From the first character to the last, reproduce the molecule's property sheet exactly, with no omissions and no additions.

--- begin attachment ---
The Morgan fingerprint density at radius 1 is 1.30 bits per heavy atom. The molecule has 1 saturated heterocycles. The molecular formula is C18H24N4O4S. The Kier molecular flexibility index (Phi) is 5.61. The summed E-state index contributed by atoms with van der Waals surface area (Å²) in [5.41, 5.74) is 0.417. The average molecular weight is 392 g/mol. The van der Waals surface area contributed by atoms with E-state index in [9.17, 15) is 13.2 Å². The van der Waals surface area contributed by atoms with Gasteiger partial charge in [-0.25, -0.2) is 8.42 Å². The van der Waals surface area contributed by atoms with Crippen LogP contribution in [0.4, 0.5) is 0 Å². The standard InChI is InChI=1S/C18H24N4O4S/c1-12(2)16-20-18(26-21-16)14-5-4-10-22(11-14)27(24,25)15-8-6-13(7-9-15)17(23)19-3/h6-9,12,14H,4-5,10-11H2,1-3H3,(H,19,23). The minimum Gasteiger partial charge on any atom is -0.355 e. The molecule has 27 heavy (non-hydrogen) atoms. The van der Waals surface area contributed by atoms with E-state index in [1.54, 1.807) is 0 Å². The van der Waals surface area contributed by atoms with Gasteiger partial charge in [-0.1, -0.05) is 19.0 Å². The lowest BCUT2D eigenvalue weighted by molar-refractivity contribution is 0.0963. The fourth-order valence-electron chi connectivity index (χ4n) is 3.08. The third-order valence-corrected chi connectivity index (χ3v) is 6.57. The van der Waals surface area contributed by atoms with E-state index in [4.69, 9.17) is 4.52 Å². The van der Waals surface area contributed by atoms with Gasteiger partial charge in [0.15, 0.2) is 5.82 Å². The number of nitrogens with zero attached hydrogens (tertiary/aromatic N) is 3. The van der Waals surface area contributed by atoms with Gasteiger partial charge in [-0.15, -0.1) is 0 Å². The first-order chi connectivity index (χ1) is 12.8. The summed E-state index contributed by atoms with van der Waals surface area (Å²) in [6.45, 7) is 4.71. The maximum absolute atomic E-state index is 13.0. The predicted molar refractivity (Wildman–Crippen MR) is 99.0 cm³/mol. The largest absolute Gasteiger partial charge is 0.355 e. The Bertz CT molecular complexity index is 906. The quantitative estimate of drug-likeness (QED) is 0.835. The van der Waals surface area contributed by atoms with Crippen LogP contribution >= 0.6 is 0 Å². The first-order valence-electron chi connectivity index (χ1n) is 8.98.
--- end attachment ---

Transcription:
The Morgan fingerprint density at radius 1 is 1.30 bits per heavy atom. The molecule has 1 saturated heterocycles. The molecular formula is C18H24N4O4S. The Kier molecular flexibility index (Phi) is 5.61. The summed E-state index contributed by atoms with van der Waals surface area (Å²) in [5.41, 5.74) is 0.417. The average molecular weight is 392 g/mol. The van der Waals surface area contributed by atoms with E-state index in [9.17, 15) is 13.2 Å². The van der Waals surface area contributed by atoms with Gasteiger partial charge in [-0.25, -0.2) is 8.42 Å². The van der Waals surface area contributed by atoms with Crippen LogP contribution in [0.4, 0.5) is 0 Å². The standard InChI is InChI=1S/C18H24N4O4S/c1-12(2)16-20-18(26-21-16)14-5-4-10-22(11-14)27(24,25)15-8-6-13(7-9-15)17(23)19-3/h6-9,12,14H,4-5,10-11H2,1-3H3,(H,19,23). The minimum Gasteiger partial charge on any atom is -0.355 e. The molecule has 27 heavy (non-hydrogen) atoms. The van der Waals surface area contributed by atoms with E-state index in [1.54, 1.807) is 0 Å². The van der Waals surface area contributed by atoms with Gasteiger partial charge in [-0.1, -0.05) is 19.0 Å². The lowest BCUT2D eigenvalue weighted by molar-refractivity contribution is 0.0963. The fourth-order valence-electron chi connectivity index (χ4n) is 3.08. The third-order valence-corrected chi connectivity index (χ3v) is 6.57. The van der Waals surface area contributed by atoms with E-state index in [4.69, 9.17) is 4.52 Å². The van der Waals surface area contributed by atoms with Gasteiger partial charge in [0.15, 0.2) is 5.82 Å². The number of nitrogens with zero attached hydrogens (tertiary/aromatic N) is 3. The van der Waals surface area contributed by atoms with Gasteiger partial charge in [-0.15, -0.1) is 0 Å². The first-order chi connectivity index (χ1) is 12.8. The summed E-state index contributed by atoms with van der Waals surface area (Å²) in [6.45, 7) is 4.71. The maximum absolute atomic E-state index is 13.0. The predicted molar refractivity (Wildman–Crippen MR) is 99.0 cm³/mol. The largest absolute Gasteiger partial charge is 0.355 e. The Bertz CT molecular complexity index is 906. The quantitative estimate of drug-likeness (QED) is 0.835. The van der Waals surface area contributed by atoms with Crippen LogP contribution >= 0.6 is 0 Å². The first-order valence-electron chi connectivity index (χ1n) is 8.98.